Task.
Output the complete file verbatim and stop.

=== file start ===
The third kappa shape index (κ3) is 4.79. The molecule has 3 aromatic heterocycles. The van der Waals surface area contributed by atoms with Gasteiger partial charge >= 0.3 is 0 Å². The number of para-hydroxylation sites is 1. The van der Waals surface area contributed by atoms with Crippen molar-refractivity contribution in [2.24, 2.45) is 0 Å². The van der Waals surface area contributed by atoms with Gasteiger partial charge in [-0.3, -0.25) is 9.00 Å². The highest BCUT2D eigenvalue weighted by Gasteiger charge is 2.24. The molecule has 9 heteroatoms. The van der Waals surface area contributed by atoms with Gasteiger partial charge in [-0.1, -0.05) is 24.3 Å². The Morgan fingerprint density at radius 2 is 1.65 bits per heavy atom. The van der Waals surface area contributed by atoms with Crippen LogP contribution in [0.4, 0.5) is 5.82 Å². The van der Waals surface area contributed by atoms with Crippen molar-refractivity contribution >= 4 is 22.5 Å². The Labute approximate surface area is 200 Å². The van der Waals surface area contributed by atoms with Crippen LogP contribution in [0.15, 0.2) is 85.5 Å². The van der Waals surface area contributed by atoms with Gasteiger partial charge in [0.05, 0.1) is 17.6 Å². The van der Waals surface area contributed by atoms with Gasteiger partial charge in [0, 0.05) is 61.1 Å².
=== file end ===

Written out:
The third kappa shape index (κ3) is 4.79. The molecule has 3 aromatic heterocycles. The van der Waals surface area contributed by atoms with Gasteiger partial charge >= 0.3 is 0 Å². The number of para-hydroxylation sites is 1. The van der Waals surface area contributed by atoms with Crippen molar-refractivity contribution in [2.24, 2.45) is 0 Å². The van der Waals surface area contributed by atoms with Gasteiger partial charge in [-0.3, -0.25) is 9.00 Å². The highest BCUT2D eigenvalue weighted by Gasteiger charge is 2.24. The molecule has 9 heteroatoms. The van der Waals surface area contributed by atoms with Gasteiger partial charge in [-0.1, -0.05) is 24.3 Å². The Morgan fingerprint density at radius 2 is 1.65 bits per heavy atom. The van der Waals surface area contributed by atoms with Crippen LogP contribution in [0.4, 0.5) is 5.82 Å². The van der Waals surface area contributed by atoms with Crippen molar-refractivity contribution >= 4 is 22.5 Å². The Labute approximate surface area is 200 Å². The van der Waals surface area contributed by atoms with Crippen LogP contribution in [0.15, 0.2) is 85.5 Å². The van der Waals surface area contributed by atoms with Gasteiger partial charge in [0.05, 0.1) is 17.6 Å². The van der Waals surface area contributed by atoms with Gasteiger partial charge in [0, 0.05) is 61.1 Å².